|© UNICEF Video|
|Vaccinators on the Abi Lagoon south east Cote d'Ivoire, stop a passing boat to administer Oral Polio Vaccine to infants.|
By Sarah Crowe
ABIDJAN, Côte d’Ivoire, 12 April 2005 – On a vast lagoon outside this capital city, once known as the Paris of Africa, two wooden boats packed with people meet for a few moments – just long enough for several babies to be passed from one boat to the other.
Young women in one of the boats, clad in orange life jackets, drop some liquid into each small mouth.
The babies’ mothers, in the other boat, are very happy. Their infants have just been vaccinated against polio – a small gesture for good, one of the many millions in a massive anti-polio campaign to make sure every child is immunized.
In Côte d’Ivoire alone, a country in the throes of a major political crisis, 27,000 vaccinators fanned out to reach more than five million children under five years of age in the most recent round of the polio campaign.
“In 2003 we had no cases of polio in the country, but last year we had 17 confirmed cases. We weren’t able to stop the virus from coming back into the country because of the conflict, and these were all imported cases,” said Dr. Jeremie Ipo, District Health Director in Adiake, Côte d’Ivoire.
|© UNICEF Video|
|A child receives Oral Polio Vaccine on board a boat.|
The polio outbreak has put all of Côte d’Ivoire’s neighbours at risk. On the border with Ghana, formed by the Tano River which divides the two countries, volunteers check and immunize a steady stream of children in sweltering heat and humidity. Ghana has been polio-free for just over a year. Even though the country has maintained a solid routine immunization system, it too is under threat. The Aowin people live in both Côte d’Ivoire and Ghana, often crossing the border.
“These are the same people. They speak the same language, they intermarry, some take breakfast there and come back here to sleep,” said Dr. Tanimola Akanda, a WHO consultant, discussing the border with Ghana and how it affects the polio campaign. “This makes a cross-frontier campaign essential. But the strategy to eradicate polio is not difficult. Of the volunteers we are using for this exercise, 90 per cent of them are not health workers. You need simple training to just show how to drop the vaccines – very cost effective.”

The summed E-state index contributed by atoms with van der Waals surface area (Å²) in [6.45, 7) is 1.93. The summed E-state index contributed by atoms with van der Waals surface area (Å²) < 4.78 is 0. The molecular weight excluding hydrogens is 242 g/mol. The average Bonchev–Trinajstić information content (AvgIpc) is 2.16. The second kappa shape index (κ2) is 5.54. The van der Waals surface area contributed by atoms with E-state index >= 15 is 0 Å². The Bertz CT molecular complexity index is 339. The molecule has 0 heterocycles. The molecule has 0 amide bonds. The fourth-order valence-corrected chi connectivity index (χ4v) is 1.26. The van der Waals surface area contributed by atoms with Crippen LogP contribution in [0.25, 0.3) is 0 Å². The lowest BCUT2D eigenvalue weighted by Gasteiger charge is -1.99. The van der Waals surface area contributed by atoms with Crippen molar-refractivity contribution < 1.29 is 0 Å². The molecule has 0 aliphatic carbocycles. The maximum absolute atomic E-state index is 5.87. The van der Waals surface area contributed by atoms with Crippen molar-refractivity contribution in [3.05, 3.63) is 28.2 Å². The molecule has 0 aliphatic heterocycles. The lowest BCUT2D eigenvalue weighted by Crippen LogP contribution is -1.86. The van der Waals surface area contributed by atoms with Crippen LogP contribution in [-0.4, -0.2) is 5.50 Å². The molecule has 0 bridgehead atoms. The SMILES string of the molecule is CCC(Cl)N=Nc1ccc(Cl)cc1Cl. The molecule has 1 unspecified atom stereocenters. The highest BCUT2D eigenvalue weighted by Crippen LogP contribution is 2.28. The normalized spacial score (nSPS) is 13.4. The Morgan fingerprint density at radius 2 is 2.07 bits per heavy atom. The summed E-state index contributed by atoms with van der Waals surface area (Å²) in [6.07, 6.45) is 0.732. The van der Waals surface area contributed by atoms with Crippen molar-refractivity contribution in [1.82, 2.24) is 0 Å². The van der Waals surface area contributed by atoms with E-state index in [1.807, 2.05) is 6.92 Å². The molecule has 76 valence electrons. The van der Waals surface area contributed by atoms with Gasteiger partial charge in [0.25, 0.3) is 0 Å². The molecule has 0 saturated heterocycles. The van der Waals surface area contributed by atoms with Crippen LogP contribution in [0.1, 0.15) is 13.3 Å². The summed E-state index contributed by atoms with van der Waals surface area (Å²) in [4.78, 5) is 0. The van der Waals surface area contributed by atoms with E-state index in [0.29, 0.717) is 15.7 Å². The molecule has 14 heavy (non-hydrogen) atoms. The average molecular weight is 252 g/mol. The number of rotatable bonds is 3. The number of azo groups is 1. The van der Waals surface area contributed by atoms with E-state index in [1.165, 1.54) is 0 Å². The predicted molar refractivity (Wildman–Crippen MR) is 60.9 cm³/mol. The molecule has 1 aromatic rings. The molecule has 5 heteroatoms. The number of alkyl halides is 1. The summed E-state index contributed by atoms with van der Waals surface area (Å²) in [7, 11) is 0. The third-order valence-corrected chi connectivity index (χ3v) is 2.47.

The campaigns in Côte d’Ivoire and Ghana are part of a massive coast-to-coast immunization drive across 23 African nations. During the first round of these campaigns in February this year, around 90 million children were reached. This round of house-to-house campaigns hopes to reach 100 million children. There are several more rounds scheduled throughout the year.
In terms of immunization, Côte d’Ivoire was once a model state in a politically unstable region. Before the political crisis and attempted coup which erupted in September 2002, some areas in the country had up to 90 per cent coverage of full and routine immunization. But with the flight of health workers, millions of children were neglected and health systems all but collapsed.
The European Union has supported UNICEF in strengthening the health infrastructure, particularly in the areas most hit by the political turmoil. The polio campaign is a vital part of getting fractured health systems back in place and boosting child survival rates.
9-10 April 2005:
UNICEF correspondent Sarah Crowe reports on the work of vaccination teams in Cote d'Ivoire.